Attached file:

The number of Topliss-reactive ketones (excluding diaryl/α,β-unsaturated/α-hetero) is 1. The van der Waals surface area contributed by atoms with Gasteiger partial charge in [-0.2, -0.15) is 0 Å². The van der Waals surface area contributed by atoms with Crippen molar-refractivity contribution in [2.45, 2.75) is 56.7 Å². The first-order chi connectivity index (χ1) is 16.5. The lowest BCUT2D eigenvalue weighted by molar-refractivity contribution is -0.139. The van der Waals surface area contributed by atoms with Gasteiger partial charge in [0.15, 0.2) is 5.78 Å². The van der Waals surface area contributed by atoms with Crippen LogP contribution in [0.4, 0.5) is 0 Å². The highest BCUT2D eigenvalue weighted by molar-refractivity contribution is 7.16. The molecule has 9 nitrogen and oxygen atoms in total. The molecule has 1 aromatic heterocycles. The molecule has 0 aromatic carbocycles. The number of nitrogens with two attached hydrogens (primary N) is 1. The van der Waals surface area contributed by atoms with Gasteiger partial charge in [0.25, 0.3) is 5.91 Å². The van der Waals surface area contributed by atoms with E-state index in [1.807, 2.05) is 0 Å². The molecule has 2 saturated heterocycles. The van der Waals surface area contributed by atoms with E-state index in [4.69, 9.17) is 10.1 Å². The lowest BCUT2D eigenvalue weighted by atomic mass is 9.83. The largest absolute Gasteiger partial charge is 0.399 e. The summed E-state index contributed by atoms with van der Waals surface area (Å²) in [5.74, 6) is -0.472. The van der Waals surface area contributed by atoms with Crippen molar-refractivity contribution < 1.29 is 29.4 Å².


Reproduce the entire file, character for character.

The number of Topliss-reactive ketones (excluding diaryl/α,β-unsaturated/α-hetero) is 1. The van der Waals surface area contributed by atoms with Gasteiger partial charge in [-0.2, -0.15) is 0 Å². The van der Waals surface area contributed by atoms with Crippen molar-refractivity contribution in [2.45, 2.75) is 56.7 Å². The first-order chi connectivity index (χ1) is 16.5. The lowest BCUT2D eigenvalue weighted by molar-refractivity contribution is -0.139. The van der Waals surface area contributed by atoms with Gasteiger partial charge in [0.15, 0.2) is 5.78 Å². The van der Waals surface area contributed by atoms with Crippen LogP contribution in [0.4, 0.5) is 0 Å². The highest BCUT2D eigenvalue weighted by molar-refractivity contribution is 7.16. The molecule has 9 nitrogen and oxygen atoms in total. The molecule has 1 aromatic heterocycles. The molecule has 0 aromatic carbocycles. The number of nitrogens with two attached hydrogens (primary N) is 1. The van der Waals surface area contributed by atoms with Gasteiger partial charge in [0.25, 0.3) is 5.91 Å². The van der Waals surface area contributed by atoms with E-state index in [1.807, 2.05) is 0 Å². The molecule has 2 saturated heterocycles. The van der Waals surface area contributed by atoms with E-state index in [4.69, 9.17) is 10.1 Å². The lowest BCUT2D eigenvalue weighted by atomic mass is 9.83. The largest absolute Gasteiger partial charge is 0.399 e. The summed E-state index contributed by atoms with van der Waals surface area (Å²) in [5.74, 6) is -0.472. The van der Waals surface area contributed by atoms with Crippen molar-refractivity contribution < 1.29 is 29.4 Å².